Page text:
Existential themes are familiar literary terrain for Darwish, whose personal narrative was, at various junctures, representative of the particularities of the post-’48 Palestinian experience, taking in the many (and evolving) identities of refugee, ‘present absentee’, exiled intellectual and roving ‘citizen of the world’. Other themes that are in keeping with his broader literary output are nostalgia, memory, love and death, each of which is treated with an almost unbearable gentleness, betraying the fragility, fatigue, indifference and ennui that come with the knowledge of a foreshortened future. In ‘I Walked on My Heart’, we hear the poet’s heart protest with a weary recalcitrance: ‘I have tired of identifying with things’, while in ‘The Mercy Bullet’, the poet appeals to a killer to ‘cure’ his broken body and spirit.

Opening against the backdrop of Israel’s war on Lebanon in 2006, the collection also alludes to regional conflicts in Gaza, the West Bank, Iraq and Afghanistan. Furthermore, it engages—as Darwish has always done—with the ethics of occupation and the meaning of political violence. Key is Darwish’s recasting of the relevance and value of heroism (‘heroism too has its sell-by date’), which no longer consists in the rhetoric and grand narratives of nationalist discourse, but in the life-affirming resonance of the poetic metaphor. Exemplifying his view that all poetry is an act of resistance, Darwish shows us that resistance can be as much a part of a love poem (this collection contains eight such texts), as it is a part of a political anthem or a hero’s eulogy.

For readers who are partial to Darwish’s early poetry, there is much to satisfy in this volume. Texts on nature and natural phenomena appear in abundance, summoning up the time-honoured motifs of sky, sea, trees, birds and butterflies, the hills and valleys of the West Bank landscape, seasonal change, prickly pears, gazelles and olive trees. There is also a handful of explicitly political texts, among them ‘The Wall’, a sardonic comment on Israel’s so-called Separation Barrier, and ‘Routine’, in which the ghastliness of death and the destruction of Arab homes is presented via the bloodless drone of a meteorological report: ‘Low pressure area. Northwesterly winds, heavy showers […] Today the autumn clouds let thirty martyrs fall in the north of Gaza.’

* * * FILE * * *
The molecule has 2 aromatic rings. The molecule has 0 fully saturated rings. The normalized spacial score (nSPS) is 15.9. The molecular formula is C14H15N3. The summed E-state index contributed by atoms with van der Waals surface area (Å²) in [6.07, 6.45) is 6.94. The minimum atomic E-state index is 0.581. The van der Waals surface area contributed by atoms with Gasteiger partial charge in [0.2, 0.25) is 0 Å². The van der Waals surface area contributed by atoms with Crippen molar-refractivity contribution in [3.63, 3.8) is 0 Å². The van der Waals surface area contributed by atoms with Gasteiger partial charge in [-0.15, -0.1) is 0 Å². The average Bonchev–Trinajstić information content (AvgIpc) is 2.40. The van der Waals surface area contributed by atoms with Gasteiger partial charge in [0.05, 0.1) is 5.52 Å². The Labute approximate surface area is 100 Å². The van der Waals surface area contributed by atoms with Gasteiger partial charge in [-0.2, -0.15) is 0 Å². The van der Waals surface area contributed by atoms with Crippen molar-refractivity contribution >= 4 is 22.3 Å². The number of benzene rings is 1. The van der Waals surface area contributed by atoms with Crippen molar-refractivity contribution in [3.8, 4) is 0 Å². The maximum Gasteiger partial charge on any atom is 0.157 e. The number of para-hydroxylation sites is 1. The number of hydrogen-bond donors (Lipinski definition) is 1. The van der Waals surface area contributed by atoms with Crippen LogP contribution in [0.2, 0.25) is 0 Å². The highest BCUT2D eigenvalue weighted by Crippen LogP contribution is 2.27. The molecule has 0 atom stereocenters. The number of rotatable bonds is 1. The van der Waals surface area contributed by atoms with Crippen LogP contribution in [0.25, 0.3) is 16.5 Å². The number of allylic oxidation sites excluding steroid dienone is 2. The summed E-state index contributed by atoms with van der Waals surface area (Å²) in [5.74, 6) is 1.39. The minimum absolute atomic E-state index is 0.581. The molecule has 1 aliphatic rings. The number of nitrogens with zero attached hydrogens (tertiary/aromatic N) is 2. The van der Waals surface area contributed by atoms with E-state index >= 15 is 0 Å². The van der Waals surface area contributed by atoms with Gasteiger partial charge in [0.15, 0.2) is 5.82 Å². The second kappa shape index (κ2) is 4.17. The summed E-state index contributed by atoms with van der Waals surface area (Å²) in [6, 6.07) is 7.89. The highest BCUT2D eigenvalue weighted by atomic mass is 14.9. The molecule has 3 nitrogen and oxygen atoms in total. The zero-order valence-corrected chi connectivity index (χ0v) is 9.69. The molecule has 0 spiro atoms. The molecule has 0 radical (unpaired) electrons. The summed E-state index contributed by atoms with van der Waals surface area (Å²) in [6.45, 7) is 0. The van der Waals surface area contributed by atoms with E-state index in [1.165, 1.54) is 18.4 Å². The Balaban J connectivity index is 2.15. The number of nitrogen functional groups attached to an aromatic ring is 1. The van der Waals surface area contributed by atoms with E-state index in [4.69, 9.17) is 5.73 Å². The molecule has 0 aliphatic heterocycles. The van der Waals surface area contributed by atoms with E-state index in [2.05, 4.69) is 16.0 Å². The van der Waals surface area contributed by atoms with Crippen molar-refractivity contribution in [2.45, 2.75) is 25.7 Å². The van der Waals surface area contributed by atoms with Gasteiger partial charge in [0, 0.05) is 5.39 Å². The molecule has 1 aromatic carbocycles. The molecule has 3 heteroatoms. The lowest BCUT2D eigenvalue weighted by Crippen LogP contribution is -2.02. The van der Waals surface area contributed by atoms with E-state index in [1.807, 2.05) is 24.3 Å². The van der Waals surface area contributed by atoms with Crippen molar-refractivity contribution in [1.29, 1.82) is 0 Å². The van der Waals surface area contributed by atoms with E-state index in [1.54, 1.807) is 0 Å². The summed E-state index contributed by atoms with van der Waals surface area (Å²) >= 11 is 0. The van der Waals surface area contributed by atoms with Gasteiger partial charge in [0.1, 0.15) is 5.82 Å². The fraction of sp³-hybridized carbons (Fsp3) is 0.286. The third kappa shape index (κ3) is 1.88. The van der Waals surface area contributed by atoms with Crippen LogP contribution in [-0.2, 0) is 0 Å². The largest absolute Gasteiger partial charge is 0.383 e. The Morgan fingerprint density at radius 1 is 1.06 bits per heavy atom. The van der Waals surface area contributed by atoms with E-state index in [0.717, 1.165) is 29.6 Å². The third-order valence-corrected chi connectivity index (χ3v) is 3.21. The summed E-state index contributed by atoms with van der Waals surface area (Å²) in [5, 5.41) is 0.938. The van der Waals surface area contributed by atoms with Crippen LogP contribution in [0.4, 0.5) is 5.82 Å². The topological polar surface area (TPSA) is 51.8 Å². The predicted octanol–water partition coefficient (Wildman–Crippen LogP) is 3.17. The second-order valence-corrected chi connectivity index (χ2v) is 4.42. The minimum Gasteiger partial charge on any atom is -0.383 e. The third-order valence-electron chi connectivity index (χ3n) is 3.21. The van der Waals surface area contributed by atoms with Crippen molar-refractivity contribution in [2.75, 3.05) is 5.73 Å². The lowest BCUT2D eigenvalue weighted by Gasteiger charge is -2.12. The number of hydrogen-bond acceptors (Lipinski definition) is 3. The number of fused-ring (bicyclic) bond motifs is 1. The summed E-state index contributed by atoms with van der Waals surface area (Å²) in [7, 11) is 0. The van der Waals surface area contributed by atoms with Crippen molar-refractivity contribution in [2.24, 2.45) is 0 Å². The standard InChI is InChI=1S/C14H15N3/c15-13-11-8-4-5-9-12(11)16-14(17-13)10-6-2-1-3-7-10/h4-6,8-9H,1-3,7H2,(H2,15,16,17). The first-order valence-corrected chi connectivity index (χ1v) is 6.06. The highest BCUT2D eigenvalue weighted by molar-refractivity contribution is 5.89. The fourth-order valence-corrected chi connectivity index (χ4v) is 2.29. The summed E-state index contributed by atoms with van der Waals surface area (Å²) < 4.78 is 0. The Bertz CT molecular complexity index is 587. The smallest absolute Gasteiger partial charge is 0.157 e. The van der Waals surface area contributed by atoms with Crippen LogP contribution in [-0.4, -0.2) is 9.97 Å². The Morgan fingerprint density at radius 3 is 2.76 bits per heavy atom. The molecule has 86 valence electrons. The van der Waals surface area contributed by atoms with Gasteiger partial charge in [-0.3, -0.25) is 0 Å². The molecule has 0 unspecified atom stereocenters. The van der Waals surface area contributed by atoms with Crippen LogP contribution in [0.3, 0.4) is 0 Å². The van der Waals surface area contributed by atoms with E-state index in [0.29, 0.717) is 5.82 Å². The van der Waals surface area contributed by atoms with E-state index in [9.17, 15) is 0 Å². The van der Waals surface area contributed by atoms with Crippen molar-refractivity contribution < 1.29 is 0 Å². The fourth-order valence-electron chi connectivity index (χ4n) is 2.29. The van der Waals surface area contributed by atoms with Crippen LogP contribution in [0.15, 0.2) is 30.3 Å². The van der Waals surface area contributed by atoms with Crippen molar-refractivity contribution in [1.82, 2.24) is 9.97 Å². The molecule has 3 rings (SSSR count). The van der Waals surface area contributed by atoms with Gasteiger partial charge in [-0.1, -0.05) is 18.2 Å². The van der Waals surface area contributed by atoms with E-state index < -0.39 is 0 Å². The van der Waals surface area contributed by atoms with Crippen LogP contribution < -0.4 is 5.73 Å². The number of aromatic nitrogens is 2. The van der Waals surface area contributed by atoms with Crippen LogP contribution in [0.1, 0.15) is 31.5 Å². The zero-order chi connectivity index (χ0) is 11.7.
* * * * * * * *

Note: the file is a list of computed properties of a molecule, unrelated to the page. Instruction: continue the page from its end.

There is also the auto-critique of ‘If We Want To’, where Darwish reminds the Palestinians: ‘We will become a people, if we want to, when we learn that we are not angels, and that evil is not the prerogative of others’, and of ‘A Shameful Land’, in which he takes a swipe at the clichéd mythologizing of his literary peers (his past poetic persona no doubt included here), with the wry observation that Palestine is ‘a land yellow in summer, where the thorns carve notches in the surface of the rocks to pass the time, even if our poetry says the opposite, and supplies it with anthologies of descriptions of paradise to satisfy the hunger for beautiful things felt by those seeking to preserve their identity.’

His free verse poem ‘The Return of June’, which memorialises the 1967 war with Israel, pairs poignantly with ‘If Only People Envied Us’, a reflection on the Palestinian tragedy arising out of the Nakba of 1948. Of this collection’s political content, the most provocative text is unquestionably ‘From Now On You Are Somebody Else’, a shame-filled lament at the eruption of fratricidal fighting between Hamas and Fatah. Here, Darwish lambasts the warring political factions with the warning: ‘Identity is what we bequeath, not what we inherit, what we invent, not what we remember.’